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Uganda Threshold Program

The Uganda Threshold Program's end date was January 1, 2010. The Threshold Program is now closed.

MCC selected Uganda to participate in the Threshold Program in FY 2006. When Uganda was selected as eligible for a threshold program, it did not meet the compact eligibility criteria in the Ruling Justly category.  The government proposed its threshold program focus on preventing corruption and strengthening enforcement of the law because of corruption’s role in impairing service delivery, diverting scare resources, and undermining the legitimacy of government. 

The Uganda threshold program targeted policy areas measured by one of MCC’s indicators for compact eligibility, Control of Corruption. Uganda’s threshold program had three components, or projets, that focused on preventing corruption in public procurement, increasing the effectiveness of investigations and prosecutions, and strengthening the role of civil society in the fight against corruption.

Uganda Threshold Program Implementation

The Uganda threshold program agreement was signed in March 2007. The program concluded in December 2009. As the program administrator, USAID managed program operations and oversaw the program implementers: Associates in Rural Development, Inc., U.S. Department of Justice’s International Criminal Investigative Training Assistance Program, and U.S. Department of Justice’s Overseas Prosecutorial Development Assistance and Training division.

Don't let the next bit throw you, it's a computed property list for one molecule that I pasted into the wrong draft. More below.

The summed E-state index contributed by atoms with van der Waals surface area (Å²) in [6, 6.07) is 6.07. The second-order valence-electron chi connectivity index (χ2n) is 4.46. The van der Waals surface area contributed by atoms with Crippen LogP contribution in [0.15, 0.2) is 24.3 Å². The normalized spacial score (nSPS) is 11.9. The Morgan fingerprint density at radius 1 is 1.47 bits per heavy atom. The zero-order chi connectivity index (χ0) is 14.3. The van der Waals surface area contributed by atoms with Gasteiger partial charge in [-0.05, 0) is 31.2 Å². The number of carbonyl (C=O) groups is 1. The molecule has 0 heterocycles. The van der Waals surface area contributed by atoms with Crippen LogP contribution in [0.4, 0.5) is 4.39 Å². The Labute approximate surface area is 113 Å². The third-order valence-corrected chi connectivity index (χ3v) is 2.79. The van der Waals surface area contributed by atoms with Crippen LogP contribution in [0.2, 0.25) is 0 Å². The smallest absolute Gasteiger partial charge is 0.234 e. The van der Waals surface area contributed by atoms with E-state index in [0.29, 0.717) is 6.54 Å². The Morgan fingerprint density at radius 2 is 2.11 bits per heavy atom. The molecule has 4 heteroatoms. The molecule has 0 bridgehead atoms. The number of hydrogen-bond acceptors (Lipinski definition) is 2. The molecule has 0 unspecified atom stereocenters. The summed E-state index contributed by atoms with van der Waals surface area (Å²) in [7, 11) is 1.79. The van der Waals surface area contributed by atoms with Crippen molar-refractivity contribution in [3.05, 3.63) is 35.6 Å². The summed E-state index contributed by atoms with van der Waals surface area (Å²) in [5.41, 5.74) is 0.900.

Program Achievements

Uganda’s threshold program focused on anti-corruption efforts in the public procurement sector. The threshold program supported the publication and distribution of 17 procurement audits of government entities through the advocacy of civil society and with support from the media.  An Anti-Corruption Division of the High Court was established under the prosecution strengthening component. It tried and convicted three high-profile corruption cases early in its existence. The program also leveraged civil society activism and supported the production and publication of a National Book of Fame and Shame.  This document received national attention because of its candid presentations of public perceptions of those who were most corrupt and who contributed to anti-corruption efforts.